World Mission Sunday: Irish Archbishop recalls ‘Heroes of Mission

As the Church marks World Mission Sunday, the Chairperson of the newly re-branded Missio Ireland, Archbishop Kieran O’Reilly, SMA, says it is an opportunity to recall the “heroes of mission” around the world. At the Sunday Angelus, Pope Francis also paid tribute to missionaries around the world for their witness to the Gospel, often at great sacrifice.

By Lydia O’Kane

The Church around the world is coming together on 24th October to celebrate World Mission Sunday.

This day highlights the work being done by missionaries who are living in situations of difficulty, and also offers people the chance to express solidarity and remember them in prayer.

The theme Pope Francis has chosen for his 2021 World Mission Sunday message is: We cannot but speak about what we have seen and heard (Acts 4:20). In it he says:

“Once we experience the power of God’s love we cannot help but proclaim and share what we have seen and heard. Jesus’ relationship with His disciples and His humanity shows us the extent to which God loves our humanity and makes His own our joys and sufferings, our hopes and our concerns.”

Heroes of mission

Speaking to Vatican Radio, Archbishop Kieran O’Reilly, SMA, the Chairperson of Missio Ireland — the Irish branch of the Pontifical Mission Societies — said it is a “great call for us to acknowledge the witness that is being given at this time; the witness of so many Christian communities in different parts of the world, and that witness is so strong that we cannot but speak about it, and I think that is one of the aspects of this Mission Sunday that’s so important.”

The Archbishop of Cashel and Emly, located in the mid-west of Ireland, said it also provided an important opportunity to recall the “heroes of mission”: those who are in situations of great difficulty and challenges and the ones we must keep in our thoughts and prayers.

The pandemic and mission

Asked what the pandemic has taught us about mission, Archbishop O’Reilly said it has “transformed mission throughout the world in many respects, in that it has heightened the dependence all of us have on each other on the brotherhood and the sisterhood of the human race.”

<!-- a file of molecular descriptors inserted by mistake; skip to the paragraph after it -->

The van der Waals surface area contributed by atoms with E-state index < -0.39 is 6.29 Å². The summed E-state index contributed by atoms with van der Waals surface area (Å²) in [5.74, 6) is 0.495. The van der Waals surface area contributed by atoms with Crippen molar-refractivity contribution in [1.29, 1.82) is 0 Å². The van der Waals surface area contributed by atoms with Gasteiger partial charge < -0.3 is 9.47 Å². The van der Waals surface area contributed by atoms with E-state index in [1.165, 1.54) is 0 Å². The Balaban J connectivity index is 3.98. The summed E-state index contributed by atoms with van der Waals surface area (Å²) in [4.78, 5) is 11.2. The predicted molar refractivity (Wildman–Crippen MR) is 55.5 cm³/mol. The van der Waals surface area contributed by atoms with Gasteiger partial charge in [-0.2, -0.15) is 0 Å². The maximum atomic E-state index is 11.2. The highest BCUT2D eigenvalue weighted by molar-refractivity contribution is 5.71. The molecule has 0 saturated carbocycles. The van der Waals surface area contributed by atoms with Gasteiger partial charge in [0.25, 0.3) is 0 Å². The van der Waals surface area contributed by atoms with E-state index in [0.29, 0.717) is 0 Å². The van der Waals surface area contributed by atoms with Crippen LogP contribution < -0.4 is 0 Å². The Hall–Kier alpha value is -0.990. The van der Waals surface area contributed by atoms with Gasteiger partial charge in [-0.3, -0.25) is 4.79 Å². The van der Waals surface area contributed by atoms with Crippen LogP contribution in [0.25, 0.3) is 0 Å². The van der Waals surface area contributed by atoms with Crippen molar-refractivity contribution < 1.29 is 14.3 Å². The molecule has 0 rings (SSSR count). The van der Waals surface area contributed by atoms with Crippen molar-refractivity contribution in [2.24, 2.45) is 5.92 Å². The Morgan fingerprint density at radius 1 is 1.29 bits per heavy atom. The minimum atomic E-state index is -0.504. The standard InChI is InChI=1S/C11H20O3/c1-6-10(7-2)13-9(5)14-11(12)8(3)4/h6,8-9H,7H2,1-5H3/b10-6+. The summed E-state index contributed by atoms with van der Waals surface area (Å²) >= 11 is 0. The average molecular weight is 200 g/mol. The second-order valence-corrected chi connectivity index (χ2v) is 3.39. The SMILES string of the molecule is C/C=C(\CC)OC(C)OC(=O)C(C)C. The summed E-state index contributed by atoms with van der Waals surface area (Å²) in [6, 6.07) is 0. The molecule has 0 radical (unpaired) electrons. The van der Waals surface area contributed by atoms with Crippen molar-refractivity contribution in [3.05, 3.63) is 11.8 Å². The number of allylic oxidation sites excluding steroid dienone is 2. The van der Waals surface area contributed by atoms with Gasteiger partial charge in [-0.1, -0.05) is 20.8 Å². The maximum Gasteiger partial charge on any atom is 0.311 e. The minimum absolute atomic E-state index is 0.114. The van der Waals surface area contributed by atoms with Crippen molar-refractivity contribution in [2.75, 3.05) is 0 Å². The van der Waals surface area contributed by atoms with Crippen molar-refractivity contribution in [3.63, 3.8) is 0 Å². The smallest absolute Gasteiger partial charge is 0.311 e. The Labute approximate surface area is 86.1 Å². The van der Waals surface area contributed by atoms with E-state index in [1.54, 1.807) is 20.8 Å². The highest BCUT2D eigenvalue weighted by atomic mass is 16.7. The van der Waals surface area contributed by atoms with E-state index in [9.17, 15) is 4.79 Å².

He went on to say that it is important to be more missionary towards everyone, whether that be looking after the sick, or ensuring that vaccines are fairly distributed; as well as tackling the economic consequences of the pandemic, especially in poorer nations.Listen to the interview with Archbishop O’Reilly

Missionary disciples

The Archbishop underlined that we are all called to be missionaries, adding that Pope Francis, over the course of his pontificate, has stressed that every person is called to be “a missionary disciple.”

There was originally the idea of going on the foreign mission, and Ireland was a big contributor to that, he said; but the call now, especially in light of the Second Vatican Council, is that “the very identity of the Church is mission, and each person inside the Church is called to be a missionary disciple.”

Archbishop O’Reilly noted that there are still missionaries who go off to places that have not heard the Gospel, but there is also a very strong call for “communities well established in the faith to reinvigorate so that they will become missionary disciples and missionary communities.”

Unity over division

Sister Veronica Onyeanisi, OLA, is a missionary sister based in Kaduna in northern Nigeria, and the face of this year’s World Mission Sunday appeal. Sister Veronica is leading the Women’s Interfaith Council, “which has brought thousands of Christian and Muslim women together with a vision for a society where both faiths can live in peace and attempt to break the vicious cycle of religiously framed violence and intolerance.”  She herself is encouraging people to “count on what unites us rather than what divides us.”

“That is the ideal for all human journeys, isn’t it?” said Archbishop O’Reilly, remarking on the beauty of the phrase. “There is so much that unites us. We can always be picking at the things that divide us, but if we can journey together in understanding of each other it will surely bring us closer to the God who loves us and the God who gives us His Son.”

A new name

Ahead of World Mission Sunday, the Irish branch of the Pontifical Mission Societies has been given a makeover. The former World Missions Ireland was rebranded this week as “Missio Ireland.”

“The reason we changed,” explained the Archbishop, “is because I think it’s just to bring us more in line with the greater world mission groups that are operating out of so many countries, that they’re nearly all branded as ‘Missio’ [of] the particular country now. So we decided it would be good if we had the same name.”  

He added, “We also felt it would be linking in more with the universal mission of the Church and that was important for us.”